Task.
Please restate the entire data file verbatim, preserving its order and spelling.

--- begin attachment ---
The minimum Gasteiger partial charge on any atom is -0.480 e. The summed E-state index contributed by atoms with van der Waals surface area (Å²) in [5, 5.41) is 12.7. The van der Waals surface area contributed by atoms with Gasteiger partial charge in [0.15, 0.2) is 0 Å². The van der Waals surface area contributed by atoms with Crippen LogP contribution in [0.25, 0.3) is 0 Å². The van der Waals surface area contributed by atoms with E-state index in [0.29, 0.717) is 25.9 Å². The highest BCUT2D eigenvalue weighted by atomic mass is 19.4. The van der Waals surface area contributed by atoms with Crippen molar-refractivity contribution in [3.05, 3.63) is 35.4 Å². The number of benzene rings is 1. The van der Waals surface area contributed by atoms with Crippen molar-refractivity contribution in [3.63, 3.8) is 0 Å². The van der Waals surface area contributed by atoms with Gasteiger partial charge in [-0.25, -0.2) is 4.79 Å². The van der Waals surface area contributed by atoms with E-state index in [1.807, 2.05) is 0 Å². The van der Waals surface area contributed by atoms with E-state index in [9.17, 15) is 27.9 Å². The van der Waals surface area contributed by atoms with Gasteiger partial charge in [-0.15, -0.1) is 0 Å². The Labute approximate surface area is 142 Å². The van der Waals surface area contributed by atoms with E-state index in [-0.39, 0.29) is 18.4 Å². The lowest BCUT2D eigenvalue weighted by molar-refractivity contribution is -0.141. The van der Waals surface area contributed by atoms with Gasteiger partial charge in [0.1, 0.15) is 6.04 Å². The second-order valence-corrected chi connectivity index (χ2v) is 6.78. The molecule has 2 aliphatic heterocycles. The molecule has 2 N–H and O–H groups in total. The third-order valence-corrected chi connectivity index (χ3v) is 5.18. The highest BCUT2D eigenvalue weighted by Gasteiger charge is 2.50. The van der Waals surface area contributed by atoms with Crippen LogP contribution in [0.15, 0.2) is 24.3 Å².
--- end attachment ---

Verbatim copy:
The minimum Gasteiger partial charge on any atom is -0.480 e. The summed E-state index contributed by atoms with van der Waals surface area (Å²) in [5, 5.41) is 12.7. The van der Waals surface area contributed by atoms with Gasteiger partial charge in [0.15, 0.2) is 0 Å². The van der Waals surface area contributed by atoms with Crippen LogP contribution in [0.25, 0.3) is 0 Å². The van der Waals surface area contributed by atoms with E-state index in [0.29, 0.717) is 25.9 Å². The highest BCUT2D eigenvalue weighted by atomic mass is 19.4. The van der Waals surface area contributed by atoms with Crippen molar-refractivity contribution in [3.05, 3.63) is 35.4 Å². The number of benzene rings is 1. The van der Waals surface area contributed by atoms with Crippen molar-refractivity contribution in [3.63, 3.8) is 0 Å². The van der Waals surface area contributed by atoms with Gasteiger partial charge in [-0.25, -0.2) is 4.79 Å². The van der Waals surface area contributed by atoms with E-state index in [1.807, 2.05) is 0 Å². The van der Waals surface area contributed by atoms with E-state index in [9.17, 15) is 27.9 Å². The van der Waals surface area contributed by atoms with Gasteiger partial charge in [-0.15, -0.1) is 0 Å². The Labute approximate surface area is 142 Å². The van der Waals surface area contributed by atoms with E-state index in [-0.39, 0.29) is 18.4 Å². The lowest BCUT2D eigenvalue weighted by molar-refractivity contribution is -0.141. The van der Waals surface area contributed by atoms with Gasteiger partial charge in [0.1, 0.15) is 6.04 Å². The second-order valence-corrected chi connectivity index (χ2v) is 6.78. The molecule has 2 aliphatic heterocycles. The molecule has 2 N–H and O–H groups in total. The third-order valence-corrected chi connectivity index (χ3v) is 5.18. The highest BCUT2D eigenvalue weighted by Gasteiger charge is 2.50. The van der Waals surface area contributed by atoms with Crippen LogP contribution in [0.15, 0.2) is 24.3 Å².